In her most playful and exuberant novel, Virginia Woolf writes the "historical biography" of Orlando, a young boy of nobility during the reign of Queen Elizabeth I. A wild ride through four centuries, the novel shows Orlando aging, magically, only thirty-six years between 1588 and 1928. Even more magically, he also changes from a man to a woman. As she explores Orlando's life, Woolf also explores the differing roles of men and women in society during various periods, ultimately concluding that one's role as a man or woman is determined by society, rather than by birth.
From the Elizabethan period, during which Orlando works as a steward for the queen and also serves as her lover, he progresses to the reign of James I, experiencing a profound love for a Russian princess, Sasha, who is herself exploring the role of a man. When Sasha departs for Russia without him, he retreats, devastated, to his estate, with its 365 rooms and 52 staircases, which he redecorates over the next few years. An interlude in which he is wooed by the Archduchess Harriet, who is also the Archduke Harry, leads to his ambassadorship to Constantinople, a period spent with the gypsies, and his eventual return to England--as a woman. New experiences and observations await her.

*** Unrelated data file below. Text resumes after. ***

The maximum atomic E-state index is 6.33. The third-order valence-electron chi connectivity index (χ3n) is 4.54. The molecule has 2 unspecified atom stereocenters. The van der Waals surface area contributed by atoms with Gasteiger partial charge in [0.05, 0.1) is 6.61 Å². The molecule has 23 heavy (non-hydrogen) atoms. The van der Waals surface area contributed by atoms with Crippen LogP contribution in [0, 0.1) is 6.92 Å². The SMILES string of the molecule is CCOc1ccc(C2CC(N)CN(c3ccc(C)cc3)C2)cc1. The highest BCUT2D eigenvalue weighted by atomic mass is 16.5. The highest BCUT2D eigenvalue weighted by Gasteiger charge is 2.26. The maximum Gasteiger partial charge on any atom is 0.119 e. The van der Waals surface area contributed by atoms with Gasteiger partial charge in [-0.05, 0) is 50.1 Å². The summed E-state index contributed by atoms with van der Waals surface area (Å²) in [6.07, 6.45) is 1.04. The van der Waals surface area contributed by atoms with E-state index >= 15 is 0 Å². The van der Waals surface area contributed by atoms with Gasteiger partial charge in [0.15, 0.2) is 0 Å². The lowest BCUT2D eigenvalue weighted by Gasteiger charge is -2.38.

Throughout the novel, Woolf matches her prose style to the literary style of the period in which Orlando lives, creating always-changing moods and sheer delight for the reader. Some constants continue throughout the four centuries of Orlando's life. Orlando is always a writer, always recording his thoughts, and always adding to a poem he has begun as a child entitled "The Oak Tree." He is always returning to his 365-room house whenever he needs to recuperate from his experiences, and some characters repeat through time. (Orlando is betrayed by Nick Greene during the reign of James I, but he is encouraged by Nicholas Greene in the Victorian period.)
Literary historians make much of the fact that Woolf modeled Orlando on Vita Sackville-West, Woolf's lover, and that this study of gender roles was an early exploration of lesbianism, cross-dressing, and transgender identities. The novel is pure fun to read, however, and though it raises serious and thoughtful questions about sexuality and the ways that it controls our lives, there is no sense that Woolf wrote the novel specifically to make a public statement or prove a point. Her themes of gender and its relation to social expectations, of creativity and its relation to reality, of the importance of history in our lives, and of the unlimited potential of all humans, regardless of their sex, transcend the specific circumstances under which Woolf may have written the book. This is one of the most playful and delightful novels of the twentieth century. n Mary Whipple